Eliyahu's condition improves after open-heart surgery

The 80-year-old former chief Sephardi rabbi rushed by ambulance to hospital after complaining of chest pains and weakness.

fmr chief rabbi eliyahu (photo credit: Courtesy)
fmr chief rabbi eliyahu
(photo credit: Courtesy)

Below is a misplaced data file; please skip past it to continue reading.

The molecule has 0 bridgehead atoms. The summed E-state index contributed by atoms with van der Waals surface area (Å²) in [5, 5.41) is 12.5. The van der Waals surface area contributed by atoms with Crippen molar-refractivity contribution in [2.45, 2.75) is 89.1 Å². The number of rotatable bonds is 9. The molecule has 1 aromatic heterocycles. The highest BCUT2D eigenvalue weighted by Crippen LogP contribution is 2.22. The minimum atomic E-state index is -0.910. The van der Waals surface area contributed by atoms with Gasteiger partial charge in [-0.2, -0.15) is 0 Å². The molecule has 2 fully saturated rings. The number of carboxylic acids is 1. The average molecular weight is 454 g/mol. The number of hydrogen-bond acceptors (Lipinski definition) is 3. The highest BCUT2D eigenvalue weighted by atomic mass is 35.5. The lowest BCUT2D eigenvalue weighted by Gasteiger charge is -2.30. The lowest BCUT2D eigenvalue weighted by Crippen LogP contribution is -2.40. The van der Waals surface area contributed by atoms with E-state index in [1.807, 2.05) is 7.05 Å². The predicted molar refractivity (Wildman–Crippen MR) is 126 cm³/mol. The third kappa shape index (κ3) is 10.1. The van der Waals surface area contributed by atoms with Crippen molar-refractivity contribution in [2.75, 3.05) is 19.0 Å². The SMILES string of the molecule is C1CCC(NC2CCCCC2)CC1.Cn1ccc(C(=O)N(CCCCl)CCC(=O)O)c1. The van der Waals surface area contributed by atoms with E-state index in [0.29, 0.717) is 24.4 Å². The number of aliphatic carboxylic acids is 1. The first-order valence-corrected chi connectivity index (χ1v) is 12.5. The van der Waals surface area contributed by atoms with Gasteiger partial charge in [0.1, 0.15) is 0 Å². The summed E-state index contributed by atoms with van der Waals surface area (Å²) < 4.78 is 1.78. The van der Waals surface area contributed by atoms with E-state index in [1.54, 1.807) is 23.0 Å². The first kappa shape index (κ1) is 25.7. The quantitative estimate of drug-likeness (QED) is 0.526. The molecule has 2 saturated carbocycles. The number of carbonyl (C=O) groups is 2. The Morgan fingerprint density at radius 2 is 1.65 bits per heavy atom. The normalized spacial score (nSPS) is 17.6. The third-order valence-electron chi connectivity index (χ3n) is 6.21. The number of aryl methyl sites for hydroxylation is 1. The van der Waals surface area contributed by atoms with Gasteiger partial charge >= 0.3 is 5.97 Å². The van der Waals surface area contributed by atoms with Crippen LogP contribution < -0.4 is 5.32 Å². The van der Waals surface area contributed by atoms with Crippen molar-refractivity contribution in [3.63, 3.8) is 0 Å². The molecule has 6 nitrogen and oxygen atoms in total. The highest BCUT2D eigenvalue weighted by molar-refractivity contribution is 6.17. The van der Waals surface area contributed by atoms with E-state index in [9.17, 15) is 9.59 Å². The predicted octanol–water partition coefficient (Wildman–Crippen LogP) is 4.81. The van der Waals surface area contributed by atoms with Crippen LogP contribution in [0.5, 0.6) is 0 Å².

Former Chief Sephardi Rabbi Mordechai Eliyahu was improving Sunday after suffering a heart attack on Shabbat and undergoing open-heart surgery at Jerusalem's Shaare Zedek Medical Center. The 80-year-old rabbi was rushed by ambulance to the hospital after complaining of chest pains and weakness. He is due to be moved from the intensive care unit to the cardiology department soon. His operation was performed by a large team headed by cardiac surgery chief Dr. Dani Bitran. Eliyahu's son, Shmuel, who is chief rabbi of Safed, called on the public to pray for the speedy recovery of his father. In accordance with Jewish custom, the former chief rabbi's full name - Mordechai Tzemach - was publicized, as was the name of Mordechai's mother, Mazal Tov. Shmuel Eliyahu also requested that the entire Book of Psalms be repeated 1,000 times by synagogue goers across the nation. In addition, prayer groups all over Israel recited psalms at the end of daily prayers, which are believed to arouse God's sympathy. Between 1983 and 1993 Eliyahu served as chief sephardi rabbi of Israel together with former chief Ashkenazi rabbi Avraham Shapira, who passed away in September. During and after their stint as chief rabbis, the two men were considered the senior halachic authorities of religious Zionism. However, since the religious Zionist community - as opposed to haredi Jewry - is much less centrally controlled by rabbinic authority, there has been much dissent against Shapira's and Eliyahu's opinions over the years. The most controversial issue which has split religious Zionism in recent years has been the response to the 2005 disengagement from the Gaza Strip. Both Eliyahu and Shapira called on IDF soldiers to refuse orders rather than take part in the evacuation of Jewish communities from Gaza. Eliyahu was also widely criticized for claiming on the eve the disengagement that God would not let it happen. Eliyahu's most recent ruling was a call to refrain from buying produce grown by non-Jews during the shmita year. Eliyahu said it was preferable to rely on a controversial halachic innovation known as heter mechira ("permitted sale") rather than buy from non-Jews, mostly Arabs, who - said Eliyahu - are the Jewish people's enemies. Eliyahu's ruling is diametrically opposed to the haredi halachic stance, which dictates buying produce grown on land owned and worked by non-Jews.